Moises Gamio
Moises Gamio Software Engineer. Comprehensive experience in all phases of the software development lifecycle for several economic sectors.

How to Post a Random Tweet using Twitter API

How to Post a Random Tweet using Twitter API

The Twitter API enables developers to post tweets programmatically.

@Scheduled is a Spring annotation that marks a method to be scheduled.

To execute @Scheduled annotations, we add an @EnableScheduling annotation on the main class.

A cron attribute - as in Unix-based systems - enables the method to be executed at a specified date/time.

1
@Scheduled(cron = "0 0 0/3 1/1 * ?")

The requirement

We want to delegate our manual tweets to an automated process, even when we are sleeping.

We have created an automated client to publish tweets under a Scheduler’s control.

We have a text file listing all the articles we have written.

1
2
3
4
5
6
SOLID principles;article_URL;#solid #objectoriented
Binary Search Tree;article_URL;#algorithm #datastructure
Clean code;article_URL;#programming #codingpractices
.
.
.

We have the following metadata for every article.

1
2
3
4
5
public class Article {
  String title;
  String link;
  String hashTags;
}

Load all the articles sequentially into a hashmap. We define the hashmap key as an integer to uniquely identify every article.

1
2
3
4
5
6
7
8
9
10
private Map<Integer, Article> articlesMap;
.
.
.
int n = 1;
for (String line: allLines) {
  Article article = new Article();
  //code omitted for brevity
  articlesMap.put(n++, article);
}	  

We choose a random number with the following method.

1
2
3
private int getRandomNumber(int min, int max) {
  return ThreadLocalRandom.current().nextInt(min, max + 1);
}

The following code shows a method executed every three hours to retrieve a random article and send it to the Twitter API.

1
2
3
4
5
6
7
8
9
@Scheduled(cron = "0 0 0/3 1/1 * ?")
public void postInTwitter() throws Exception {

  int n = getRandomNumber(1, articlesMap.size());
  Article article = articlesMap.get(n);
  twitterService.sendPost(article);
  
  logger.info("postInTwitter random article: " + article.getTitle());
}

But once an article is retrieved, the following article will probably be the same if we use the previous getRandomNumber method.

Don’t post duplicate articles in a time frame.

What we want is to post no duplicate articles in a time frame.

For example, if we post every three hours, eight posts are in one day. Well, we want to show eight no-duplicate tweets for our users throughout the day.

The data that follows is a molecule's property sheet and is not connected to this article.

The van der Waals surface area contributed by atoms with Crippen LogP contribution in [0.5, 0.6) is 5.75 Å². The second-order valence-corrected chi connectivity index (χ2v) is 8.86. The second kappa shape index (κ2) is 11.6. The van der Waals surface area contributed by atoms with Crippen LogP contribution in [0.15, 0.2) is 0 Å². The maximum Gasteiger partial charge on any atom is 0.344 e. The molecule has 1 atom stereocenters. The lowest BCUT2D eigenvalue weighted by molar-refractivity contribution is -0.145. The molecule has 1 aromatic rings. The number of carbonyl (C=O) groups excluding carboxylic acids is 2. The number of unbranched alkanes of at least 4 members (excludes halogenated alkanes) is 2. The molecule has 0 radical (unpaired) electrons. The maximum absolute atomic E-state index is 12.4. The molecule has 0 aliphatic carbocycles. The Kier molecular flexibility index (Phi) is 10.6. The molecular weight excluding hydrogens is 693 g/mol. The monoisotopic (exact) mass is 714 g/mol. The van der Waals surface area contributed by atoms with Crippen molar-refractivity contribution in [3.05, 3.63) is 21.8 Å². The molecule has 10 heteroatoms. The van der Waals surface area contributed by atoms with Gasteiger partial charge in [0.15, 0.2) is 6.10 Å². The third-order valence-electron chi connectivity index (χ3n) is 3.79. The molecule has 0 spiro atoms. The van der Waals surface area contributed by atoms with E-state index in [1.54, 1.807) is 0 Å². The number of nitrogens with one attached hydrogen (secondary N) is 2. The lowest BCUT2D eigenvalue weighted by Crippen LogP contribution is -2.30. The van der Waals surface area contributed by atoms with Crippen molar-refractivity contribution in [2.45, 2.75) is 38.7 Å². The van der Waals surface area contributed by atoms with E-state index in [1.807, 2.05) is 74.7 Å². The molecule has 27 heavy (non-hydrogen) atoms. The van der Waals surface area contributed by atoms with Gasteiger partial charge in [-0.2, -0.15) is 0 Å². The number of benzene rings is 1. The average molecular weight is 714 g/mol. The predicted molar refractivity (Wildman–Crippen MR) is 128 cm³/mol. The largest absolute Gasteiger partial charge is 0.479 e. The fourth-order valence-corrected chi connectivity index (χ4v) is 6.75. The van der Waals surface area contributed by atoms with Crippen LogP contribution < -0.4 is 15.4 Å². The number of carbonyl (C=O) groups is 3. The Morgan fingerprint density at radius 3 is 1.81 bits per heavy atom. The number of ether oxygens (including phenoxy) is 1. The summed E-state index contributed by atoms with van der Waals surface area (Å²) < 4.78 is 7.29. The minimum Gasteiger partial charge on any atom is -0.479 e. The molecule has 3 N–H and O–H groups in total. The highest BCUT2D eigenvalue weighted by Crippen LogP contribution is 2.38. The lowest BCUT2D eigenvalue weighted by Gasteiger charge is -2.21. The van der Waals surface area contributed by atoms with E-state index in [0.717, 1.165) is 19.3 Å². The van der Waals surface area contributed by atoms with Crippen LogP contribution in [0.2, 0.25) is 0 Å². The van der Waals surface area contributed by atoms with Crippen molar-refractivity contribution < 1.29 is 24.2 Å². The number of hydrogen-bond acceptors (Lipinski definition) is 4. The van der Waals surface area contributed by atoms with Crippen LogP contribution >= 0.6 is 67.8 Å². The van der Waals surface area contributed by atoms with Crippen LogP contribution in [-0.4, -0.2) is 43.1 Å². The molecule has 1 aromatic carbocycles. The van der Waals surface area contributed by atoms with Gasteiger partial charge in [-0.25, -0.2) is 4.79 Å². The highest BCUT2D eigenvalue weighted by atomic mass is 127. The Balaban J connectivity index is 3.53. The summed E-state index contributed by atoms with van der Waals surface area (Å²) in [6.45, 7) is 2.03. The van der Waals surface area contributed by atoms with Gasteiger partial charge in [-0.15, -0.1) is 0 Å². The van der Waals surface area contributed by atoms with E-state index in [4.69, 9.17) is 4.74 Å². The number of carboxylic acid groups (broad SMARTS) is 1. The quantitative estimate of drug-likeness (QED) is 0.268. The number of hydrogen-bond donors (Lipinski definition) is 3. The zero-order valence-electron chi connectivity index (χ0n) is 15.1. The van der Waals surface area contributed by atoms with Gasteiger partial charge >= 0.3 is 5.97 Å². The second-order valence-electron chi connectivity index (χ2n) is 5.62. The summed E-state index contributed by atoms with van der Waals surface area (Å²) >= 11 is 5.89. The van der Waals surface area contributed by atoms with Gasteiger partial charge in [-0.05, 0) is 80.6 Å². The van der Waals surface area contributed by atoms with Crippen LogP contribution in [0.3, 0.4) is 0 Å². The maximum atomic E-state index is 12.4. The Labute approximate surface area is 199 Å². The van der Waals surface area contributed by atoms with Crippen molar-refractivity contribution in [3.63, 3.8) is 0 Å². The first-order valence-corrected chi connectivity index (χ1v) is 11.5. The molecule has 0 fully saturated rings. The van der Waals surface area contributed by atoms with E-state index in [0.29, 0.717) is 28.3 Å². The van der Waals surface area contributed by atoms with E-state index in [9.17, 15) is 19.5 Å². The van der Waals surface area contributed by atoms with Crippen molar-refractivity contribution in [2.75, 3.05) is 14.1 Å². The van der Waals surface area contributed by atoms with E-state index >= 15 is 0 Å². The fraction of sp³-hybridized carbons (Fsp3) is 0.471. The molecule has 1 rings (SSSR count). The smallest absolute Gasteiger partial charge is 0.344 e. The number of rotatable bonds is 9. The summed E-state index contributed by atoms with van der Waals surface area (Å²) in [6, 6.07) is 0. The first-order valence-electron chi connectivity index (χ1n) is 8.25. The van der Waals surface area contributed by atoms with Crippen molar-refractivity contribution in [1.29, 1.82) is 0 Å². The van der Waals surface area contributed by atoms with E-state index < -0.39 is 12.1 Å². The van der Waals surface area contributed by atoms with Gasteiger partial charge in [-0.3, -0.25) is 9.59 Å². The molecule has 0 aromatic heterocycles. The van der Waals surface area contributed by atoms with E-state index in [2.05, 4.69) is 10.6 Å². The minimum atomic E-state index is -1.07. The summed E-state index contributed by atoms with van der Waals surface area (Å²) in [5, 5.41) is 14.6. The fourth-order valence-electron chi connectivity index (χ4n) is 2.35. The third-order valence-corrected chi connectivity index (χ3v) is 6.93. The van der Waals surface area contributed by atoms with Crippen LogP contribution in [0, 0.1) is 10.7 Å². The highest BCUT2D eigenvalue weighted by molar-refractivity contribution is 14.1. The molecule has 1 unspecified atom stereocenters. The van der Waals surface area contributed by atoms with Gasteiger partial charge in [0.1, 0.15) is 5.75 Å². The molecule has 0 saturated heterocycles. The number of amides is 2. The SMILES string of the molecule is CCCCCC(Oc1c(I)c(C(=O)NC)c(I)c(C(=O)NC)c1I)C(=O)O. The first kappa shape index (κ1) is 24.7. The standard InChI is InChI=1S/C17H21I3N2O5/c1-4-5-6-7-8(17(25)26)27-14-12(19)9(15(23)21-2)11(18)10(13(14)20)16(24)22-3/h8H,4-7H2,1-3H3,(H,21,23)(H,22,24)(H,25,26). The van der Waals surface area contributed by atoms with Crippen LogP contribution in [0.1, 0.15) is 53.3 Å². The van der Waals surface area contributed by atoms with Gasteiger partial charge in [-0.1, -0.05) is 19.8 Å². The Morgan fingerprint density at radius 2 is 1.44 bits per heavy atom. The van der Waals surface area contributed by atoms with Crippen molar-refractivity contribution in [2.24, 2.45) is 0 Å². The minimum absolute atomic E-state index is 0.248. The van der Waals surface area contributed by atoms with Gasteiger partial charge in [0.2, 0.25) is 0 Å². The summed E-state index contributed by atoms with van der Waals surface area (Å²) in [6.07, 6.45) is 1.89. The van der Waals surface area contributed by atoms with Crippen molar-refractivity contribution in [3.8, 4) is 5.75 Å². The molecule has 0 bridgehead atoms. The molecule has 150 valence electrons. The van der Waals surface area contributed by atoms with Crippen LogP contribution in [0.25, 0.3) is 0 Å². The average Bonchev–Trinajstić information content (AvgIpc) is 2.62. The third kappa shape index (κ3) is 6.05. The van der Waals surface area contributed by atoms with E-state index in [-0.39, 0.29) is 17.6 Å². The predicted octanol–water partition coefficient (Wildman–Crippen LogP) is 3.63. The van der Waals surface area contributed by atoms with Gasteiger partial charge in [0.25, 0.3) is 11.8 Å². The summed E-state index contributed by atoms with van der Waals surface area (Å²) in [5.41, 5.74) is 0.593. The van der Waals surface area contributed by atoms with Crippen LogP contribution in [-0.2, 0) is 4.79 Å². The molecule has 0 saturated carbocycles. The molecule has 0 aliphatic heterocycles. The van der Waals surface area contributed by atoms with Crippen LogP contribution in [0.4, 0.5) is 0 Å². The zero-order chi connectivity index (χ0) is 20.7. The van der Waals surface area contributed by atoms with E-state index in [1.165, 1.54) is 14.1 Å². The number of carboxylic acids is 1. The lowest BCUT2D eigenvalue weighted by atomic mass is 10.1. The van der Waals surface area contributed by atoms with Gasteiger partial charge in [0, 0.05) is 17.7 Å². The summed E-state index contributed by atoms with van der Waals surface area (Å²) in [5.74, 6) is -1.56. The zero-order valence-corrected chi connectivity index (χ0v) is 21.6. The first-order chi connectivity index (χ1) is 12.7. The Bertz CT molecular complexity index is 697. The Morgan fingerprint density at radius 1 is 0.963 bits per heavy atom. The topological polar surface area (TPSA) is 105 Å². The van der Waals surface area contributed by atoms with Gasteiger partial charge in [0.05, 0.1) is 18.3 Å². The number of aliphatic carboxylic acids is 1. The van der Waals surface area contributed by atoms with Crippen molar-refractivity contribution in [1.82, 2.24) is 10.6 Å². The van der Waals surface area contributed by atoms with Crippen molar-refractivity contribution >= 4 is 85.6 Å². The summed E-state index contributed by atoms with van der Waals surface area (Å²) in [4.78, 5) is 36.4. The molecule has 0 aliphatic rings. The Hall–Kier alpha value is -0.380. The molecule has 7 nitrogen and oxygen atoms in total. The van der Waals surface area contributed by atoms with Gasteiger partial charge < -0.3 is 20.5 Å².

As developers, we need to understand the inner workings of data structures to support the behavior - method - we want to implement. Could an array, linked list, queue, or stack satisfy our requirement?

A Queue is an abstract data type, which includes a collection of objects that follow the first-in, first-out (FIFO) principle, i.e., the element inserted at first is the first element to come out of the list.

A MAX_ARTICLES variable defines your frame time. You can increase or decrease it according to the number of your articles.

We define a queue of integers that is implemented by a linked list.

1
2
private int MAX_ARTICLES = 8;
private Queue<Integer> queue = new LinkedList<>();

Every three hours, we check if the new random number is not included in the queue. If the validation is successful, we retrieve a new article and publish it.

The remove method deletes the oldest element from the queue (remember the element inserted at first is the first element to come out of the list).


The new method executes (do) the following instructions while a new random number is not found.

1
2
3
4
5
6
7
8
9
10
11
12
13
14
15
16
17
18
private Article getRandomArticle() {
  Article article = null;
  boolean newNumberFound = false;
  do {
    int newNumber = getRandomNumber(1, articlesMap.size());
    if (!queue.contains(newNumber)) {
      newNumberFound = true;
      article = articlesMap.get(newNumber);
      if (queue.size() < MAX_ARTICLES) {
        queue.add(newNumber);
      } else {
        queue.remove();
        queue.add(newNumber);
      }
    }
  } while (newNumberFound == false);
  return article;
}

The Big O notation to add and remove elements is O(1).

This is how it looks at the new postInTwitter method. To evaluate the random behavior, we iterate the queue - only for test purposes.

1
2
3
4
5
6
7
8
9
10
@Scheduled(cron = "0 0 0/3 1/1 * ?")
public void postInTwitter() throws Exception {
  Article article = getRandomArticle();
  twitterService.sendPost(article);
  logger.info("postInTwitter random article: " + article.getTitle());
  for (Integer item: queue) {
    System.out.print(item + " ");
  }
  System.out.println();
}

Once you deploy the scheduler to any cloud provider, its log files show the queue’s random numbers, for example.

1
2
3
4
5
6
7
8
9
10
11
12
13
14
42 
42 70 
42 70 44 
42 70 44 1 
42 70 44 1 61 
42 70 44 1 61 26 
42 70 44 1 61 26 65 
42 70 44 1 61 26 65 28 
70 44 1 61 26 65 28 52 
44 1 61 26 65 28 52 31 
1 61 26 65 28 52 31 33 
61 26 65 28 52 31 33 6 
26 65 28 52 31 33 6 44 
65 28 52 31 33 6 44 24 

With the help of this softbot, you can now focus on writing more articles. Look at it in action on my Twitter account!.

Similar questions you can find in my book about algorithms and the inner workings of Data Structures. Learn how to apply common algorithms to practical problems.